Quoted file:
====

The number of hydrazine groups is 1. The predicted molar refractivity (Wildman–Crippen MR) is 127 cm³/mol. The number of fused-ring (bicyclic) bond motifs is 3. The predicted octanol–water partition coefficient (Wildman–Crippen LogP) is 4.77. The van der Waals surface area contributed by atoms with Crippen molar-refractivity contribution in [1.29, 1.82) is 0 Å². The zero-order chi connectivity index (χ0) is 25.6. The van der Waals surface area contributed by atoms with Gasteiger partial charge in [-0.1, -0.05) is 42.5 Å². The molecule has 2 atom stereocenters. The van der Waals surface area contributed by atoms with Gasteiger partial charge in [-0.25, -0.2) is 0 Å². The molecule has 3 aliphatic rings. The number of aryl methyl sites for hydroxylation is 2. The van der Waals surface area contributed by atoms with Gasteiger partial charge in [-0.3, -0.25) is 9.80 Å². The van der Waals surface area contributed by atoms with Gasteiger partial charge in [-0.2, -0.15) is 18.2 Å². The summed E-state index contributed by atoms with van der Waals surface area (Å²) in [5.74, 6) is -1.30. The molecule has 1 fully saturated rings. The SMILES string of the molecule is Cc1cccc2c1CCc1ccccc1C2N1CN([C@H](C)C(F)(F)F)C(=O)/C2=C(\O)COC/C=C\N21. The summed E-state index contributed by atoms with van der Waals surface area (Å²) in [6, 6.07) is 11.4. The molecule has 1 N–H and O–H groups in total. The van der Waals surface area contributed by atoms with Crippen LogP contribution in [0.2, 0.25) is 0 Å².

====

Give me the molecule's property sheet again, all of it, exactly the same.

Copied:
The number of hydrazine groups is 1. The predicted molar refractivity (Wildman–Crippen MR) is 127 cm³/mol. The number of fused-ring (bicyclic) bond motifs is 3. The predicted octanol–water partition coefficient (Wildman–Crippen LogP) is 4.77. The van der Waals surface area contributed by atoms with Crippen molar-refractivity contribution in [1.29, 1.82) is 0 Å². The zero-order chi connectivity index (χ0) is 25.6. The van der Waals surface area contributed by atoms with Gasteiger partial charge in [-0.1, -0.05) is 42.5 Å². The molecule has 2 atom stereocenters. The van der Waals surface area contributed by atoms with Gasteiger partial charge in [-0.25, -0.2) is 0 Å². The molecule has 3 aliphatic rings. The number of aryl methyl sites for hydroxylation is 2. The van der Waals surface area contributed by atoms with Gasteiger partial charge in [-0.3, -0.25) is 9.80 Å². The van der Waals surface area contributed by atoms with Gasteiger partial charge in [-0.2, -0.15) is 18.2 Å². The summed E-state index contributed by atoms with van der Waals surface area (Å²) in [5.74, 6) is -1.30. The molecule has 1 fully saturated rings. The SMILES string of the molecule is Cc1cccc2c1CCc1ccccc1C2N1CN([C@H](C)C(F)(F)F)C(=O)/C2=C(\O)COC/C=C\N21. The summed E-state index contributed by atoms with van der Waals surface area (Å²) in [6, 6.07) is 11.4. The molecule has 1 N–H and O–H groups in total. The van der Waals surface area contributed by atoms with Crippen LogP contribution in [0.2, 0.25) is 0 Å².